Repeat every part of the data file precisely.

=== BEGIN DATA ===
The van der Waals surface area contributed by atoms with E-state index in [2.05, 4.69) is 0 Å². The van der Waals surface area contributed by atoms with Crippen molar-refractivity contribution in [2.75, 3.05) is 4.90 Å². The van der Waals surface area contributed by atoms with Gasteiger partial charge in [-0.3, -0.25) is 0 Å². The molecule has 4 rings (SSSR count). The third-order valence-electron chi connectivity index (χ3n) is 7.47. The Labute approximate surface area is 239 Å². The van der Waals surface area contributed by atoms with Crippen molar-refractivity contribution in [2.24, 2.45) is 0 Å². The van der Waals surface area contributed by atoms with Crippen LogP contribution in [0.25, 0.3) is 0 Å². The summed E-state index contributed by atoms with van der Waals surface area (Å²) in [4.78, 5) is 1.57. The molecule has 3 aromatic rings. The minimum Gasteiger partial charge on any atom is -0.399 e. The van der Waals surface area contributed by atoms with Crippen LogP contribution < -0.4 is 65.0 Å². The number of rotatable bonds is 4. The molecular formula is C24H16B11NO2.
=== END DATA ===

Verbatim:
The van der Waals surface area contributed by atoms with E-state index in [2.05, 4.69) is 0 Å². The van der Waals surface area contributed by atoms with Crippen molar-refractivity contribution in [2.75, 3.05) is 4.90 Å². The van der Waals surface area contributed by atoms with Gasteiger partial charge in [-0.3, -0.25) is 0 Å². The molecule has 4 rings (SSSR count). The third-order valence-electron chi connectivity index (χ3n) is 7.47. The Labute approximate surface area is 239 Å². The van der Waals surface area contributed by atoms with Crippen molar-refractivity contribution in [2.24, 2.45) is 0 Å². The van der Waals surface area contributed by atoms with Crippen LogP contribution in [0.25, 0.3) is 0 Å². The summed E-state index contributed by atoms with van der Waals surface area (Å²) in [4.78, 5) is 1.57. The molecule has 3 aromatic rings. The minimum Gasteiger partial charge on any atom is -0.399 e. The van der Waals surface area contributed by atoms with Crippen LogP contribution < -0.4 is 65.0 Å². The number of rotatable bonds is 4. The molecular formula is C24H16B11NO2.